Before you can figure out how marketing fits in to the asset-liability committee (ALCO) process, you first have to understand asset-liability management. In this article, I'll review file history and basic principles of asset-liability management. Then, I'll add a few observations about marketing's role in this area.
A century ago, pricing for bankers was simple. Like any business, they bought their raw material, money, at a low price, added value, and then sold it at a higher price. Hopefully, this price covered their costs and left a little for the owners. Interest rates rarely changed, inflation was not fully understood, and there was no Federal Reserve in place to smooth out the normal boom-bust cycles through the manipulation of rates and, thereby, people's perceptions of the future.
Things began to change, though, as we learned about the business cycle and its cousin, the interest-rate cycle. It seems that economies do not grow in a linear upward-trending fashion. Rather, like the mood swings of the people they reflect, businesses and economies grow in cycles. They start small, gain some success, add resources, and then really start to grow. This process attracts more and more resources until, eventually, too many are competing. This leads to severe price competition, lower profits, and a decline in volumes as the less capable resources are forced out.
This cycle, as depicted on the accompanying chart ("The Business and Interest-Rate Cycle"), applies to anything bought or sold in a free, or relatively free, market. It would apply to wheat, coal, corn, computer chips, farm laborers, skilled machinists, airline pilots, doctors, call-center operators, houses, apartments, or just about anything bought or sold. It also applies to money, the price of which we call interest.
The business of banking is mostly about the buying and selling of money. Though recent regulatory changes allow banks to expand their product lines somewhat, these new businesses relate largely to the needs people and businesses have to either buy or sell money. As a bank looks at its raw materials, it calls these categories of money liabilities because it is obligated to eventually give them back to their owners. These liabilities include deposits, borrowings and capital. This is the money the bank owes to people.
On the other side of the balance sheet are the assets. These are the loans of various types that banks make to customers to grow their businesses, buy new homes, send kids to school, or whatever is desired to build a better future.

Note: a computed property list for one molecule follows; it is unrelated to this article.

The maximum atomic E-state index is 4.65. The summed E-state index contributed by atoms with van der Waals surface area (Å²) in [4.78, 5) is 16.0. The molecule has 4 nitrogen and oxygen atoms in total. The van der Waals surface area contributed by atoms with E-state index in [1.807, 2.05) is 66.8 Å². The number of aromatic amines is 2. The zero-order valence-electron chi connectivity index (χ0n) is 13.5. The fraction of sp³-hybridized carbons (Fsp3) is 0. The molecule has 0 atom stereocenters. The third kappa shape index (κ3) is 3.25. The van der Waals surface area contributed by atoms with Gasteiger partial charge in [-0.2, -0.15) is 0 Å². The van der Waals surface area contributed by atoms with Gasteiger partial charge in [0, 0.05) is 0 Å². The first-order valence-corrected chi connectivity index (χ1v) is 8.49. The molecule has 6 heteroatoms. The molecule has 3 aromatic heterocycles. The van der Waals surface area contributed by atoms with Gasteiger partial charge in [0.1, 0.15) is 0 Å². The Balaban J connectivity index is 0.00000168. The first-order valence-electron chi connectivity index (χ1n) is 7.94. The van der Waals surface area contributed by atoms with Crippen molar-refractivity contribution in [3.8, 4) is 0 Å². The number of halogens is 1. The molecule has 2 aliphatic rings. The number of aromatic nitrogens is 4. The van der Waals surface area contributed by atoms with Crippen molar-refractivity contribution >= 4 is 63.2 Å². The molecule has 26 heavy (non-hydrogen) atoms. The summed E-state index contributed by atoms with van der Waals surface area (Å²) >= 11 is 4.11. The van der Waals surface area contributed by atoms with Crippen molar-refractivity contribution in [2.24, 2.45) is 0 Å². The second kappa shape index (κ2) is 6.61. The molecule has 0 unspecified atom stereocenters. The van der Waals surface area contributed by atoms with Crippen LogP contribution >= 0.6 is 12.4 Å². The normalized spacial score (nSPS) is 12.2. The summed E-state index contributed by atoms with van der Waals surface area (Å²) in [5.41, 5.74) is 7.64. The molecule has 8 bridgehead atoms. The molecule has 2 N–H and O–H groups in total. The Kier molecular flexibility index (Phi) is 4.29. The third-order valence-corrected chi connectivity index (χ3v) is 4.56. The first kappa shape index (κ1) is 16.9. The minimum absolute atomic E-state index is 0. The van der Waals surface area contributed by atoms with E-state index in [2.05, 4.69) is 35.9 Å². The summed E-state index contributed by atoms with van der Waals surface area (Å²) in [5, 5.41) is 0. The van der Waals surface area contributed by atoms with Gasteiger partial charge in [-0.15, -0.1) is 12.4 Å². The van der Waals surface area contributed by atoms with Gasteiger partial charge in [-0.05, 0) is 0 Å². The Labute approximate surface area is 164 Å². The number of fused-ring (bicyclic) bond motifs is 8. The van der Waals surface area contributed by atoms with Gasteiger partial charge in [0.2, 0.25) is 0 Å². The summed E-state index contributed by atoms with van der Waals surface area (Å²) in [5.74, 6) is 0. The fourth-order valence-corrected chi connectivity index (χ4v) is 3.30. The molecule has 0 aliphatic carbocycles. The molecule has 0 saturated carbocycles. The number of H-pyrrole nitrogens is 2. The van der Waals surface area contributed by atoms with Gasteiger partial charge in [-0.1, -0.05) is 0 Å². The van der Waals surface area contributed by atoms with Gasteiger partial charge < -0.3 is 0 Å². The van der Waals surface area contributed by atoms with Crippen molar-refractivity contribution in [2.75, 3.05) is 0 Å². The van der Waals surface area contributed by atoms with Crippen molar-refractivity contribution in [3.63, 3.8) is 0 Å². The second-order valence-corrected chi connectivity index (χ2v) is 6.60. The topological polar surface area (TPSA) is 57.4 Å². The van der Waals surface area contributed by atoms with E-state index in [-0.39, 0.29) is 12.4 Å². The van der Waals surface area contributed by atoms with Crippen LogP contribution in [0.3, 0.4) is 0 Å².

To a bank, deposits are liabilities and loans are assets. This is just the opposite of the way consumers would look at their balance sheet. A bank buys deposits (liabilities) and sells loans (assets). The prices we pay to buy deposits and the prices we get for loans are interest rates. Generally, the higher the degree of risk associated with both, the higher the interest rate. Risk exists because borrowers might not pay their loans back; or depositors might lose their money if the bank makes too many bad loans and fails.
Another form of risk affecting the price of money is opportunity costs, that is, the chance that you might wish to borrow money (or lend money) for a long period of time during which rates might either go up or down and foreclose a better opportunity. For example, if you borrow $200,000 to buy a new home today at 6 percent for 30 years, and rates drop to 3 percent, you will have lost the opportunity for a cheaper loan. And if you refinance at 3 percent, your lender will have lost the opportunity to have your 6 percent loan, which it may have financed with 4 percent certificates of deposit (CDs).
So, as rates gyrate through the business/interest-rate cycle, risks are evaluated and mitigated, products are marketed, and shrewd bankers and their marketers harvest profits (or, if they not so shrewd, losses). All of this is done within the crucible of today's incredibly high competition. …